Swallowing outcomes after microvascular head and neck reconstruction: a prospective review of 191 cases

Samir S Khariwala, Prashant P Vivek, Robert R Lorenz, Ramon M Esclamado, Benjamin Wood, Marshall Strome, Daniel S Alam
Laryngoscope 2007, 117 (8): 1359-63

BACKGROUND: The use of microvascular free tissue flaps tailored specifically to the ablative surgical defects has allowed precise anatomic reconstructions to be performed and, in turn, has improved patient outcomes. We report here the postoperative swallowing outcomes of patients undergoing microvascular reconstructions for a range of head and neck defects at the Cleveland Clinic.

METHODS: The study includes 191 consecutive reconstructions for varied defects. All patients were reconstructed with four specific microvascular flaps based on their surgical defect, and postoperative swallowing outcomes were evaluated and recorded on a prospectively maintained database. Pre- and postoperative swallowing was graded on an ordinal scale. Data were simultaneously collected on the precise anatomic ablative defect in each patient, subdividing the head and neck into 16 subsites. The data were analyzed using a multivariate analysis accounting for comorbid factors, type of flap used, and subsite of defect.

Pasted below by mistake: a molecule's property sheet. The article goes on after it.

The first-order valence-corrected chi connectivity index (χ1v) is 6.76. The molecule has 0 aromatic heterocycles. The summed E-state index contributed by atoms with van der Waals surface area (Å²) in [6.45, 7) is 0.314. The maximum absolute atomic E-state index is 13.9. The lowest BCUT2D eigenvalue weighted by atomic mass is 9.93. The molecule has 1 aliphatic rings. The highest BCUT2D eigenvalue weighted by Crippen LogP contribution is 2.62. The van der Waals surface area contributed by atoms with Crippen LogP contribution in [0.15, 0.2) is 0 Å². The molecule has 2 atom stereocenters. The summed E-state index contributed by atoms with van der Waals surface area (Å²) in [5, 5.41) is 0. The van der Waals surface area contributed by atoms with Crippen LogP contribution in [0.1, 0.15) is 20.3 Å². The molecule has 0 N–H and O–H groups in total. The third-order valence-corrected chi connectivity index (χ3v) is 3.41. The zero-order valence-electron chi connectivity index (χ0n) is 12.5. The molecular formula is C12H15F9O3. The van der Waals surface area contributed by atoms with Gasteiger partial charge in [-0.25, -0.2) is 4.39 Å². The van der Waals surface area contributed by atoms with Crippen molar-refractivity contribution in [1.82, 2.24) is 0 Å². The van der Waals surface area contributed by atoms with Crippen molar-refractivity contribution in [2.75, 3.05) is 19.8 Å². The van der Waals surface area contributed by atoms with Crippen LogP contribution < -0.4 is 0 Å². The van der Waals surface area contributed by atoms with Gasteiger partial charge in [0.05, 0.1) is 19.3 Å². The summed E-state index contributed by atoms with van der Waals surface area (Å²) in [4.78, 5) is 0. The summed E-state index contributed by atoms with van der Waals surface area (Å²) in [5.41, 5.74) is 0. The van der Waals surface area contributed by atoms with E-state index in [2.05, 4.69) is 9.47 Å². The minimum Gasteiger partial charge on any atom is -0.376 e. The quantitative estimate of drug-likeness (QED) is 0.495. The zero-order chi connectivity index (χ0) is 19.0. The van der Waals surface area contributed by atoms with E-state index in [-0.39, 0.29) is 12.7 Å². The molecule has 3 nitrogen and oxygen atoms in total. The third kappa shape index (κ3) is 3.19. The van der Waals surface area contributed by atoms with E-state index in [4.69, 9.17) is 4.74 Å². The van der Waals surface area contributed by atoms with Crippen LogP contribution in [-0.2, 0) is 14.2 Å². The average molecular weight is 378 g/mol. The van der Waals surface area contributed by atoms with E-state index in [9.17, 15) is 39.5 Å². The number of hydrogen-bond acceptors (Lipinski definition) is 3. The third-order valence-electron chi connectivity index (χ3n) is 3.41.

RESULTS: The findings are summarized as follows. There were no flap failures. The percent of patients who were able to swallow and maintain an exclusively oral diet postoperatively was 78.5%. Only 16.8% were unable to have an oral diet (NPO) and dependent on a gastric tube (G-tube) for feeding. The factors that predicted an inability to swallow include tongue resection, preoperative radiation therapy, and hypopharyngeal defects. In contrast, floor of mouth, mandibular, and pharyngeal defects, regardless of size, had excellent long-term swallowing outcomes. Most patients with these defects were able to tolerate at least a soft solid diet.

CONCLUSIONS: In summary, we report excellent postoperative swallowing outcomes after microvascular reconstructions at our institution that compare favorably with outcomes with pedicled flaps and historic controls. The type of flap used and the size of defect had minimal effects on swallowing outcomes. The most difficult subsites to reconstruct were tongue defects, which strongly correlated with poor swallowing outcomes. The other factor that strongly impacted outcomes was preoperative radiation treatment. We believe these results highlight the utility of free flaps in recreating the precise anatomy required to maintain swallowing function. These data will hopefully support numerous previous studies that have established the use of microvascular reconstruction as standard of care for ablative surgical defects in the head and neck.

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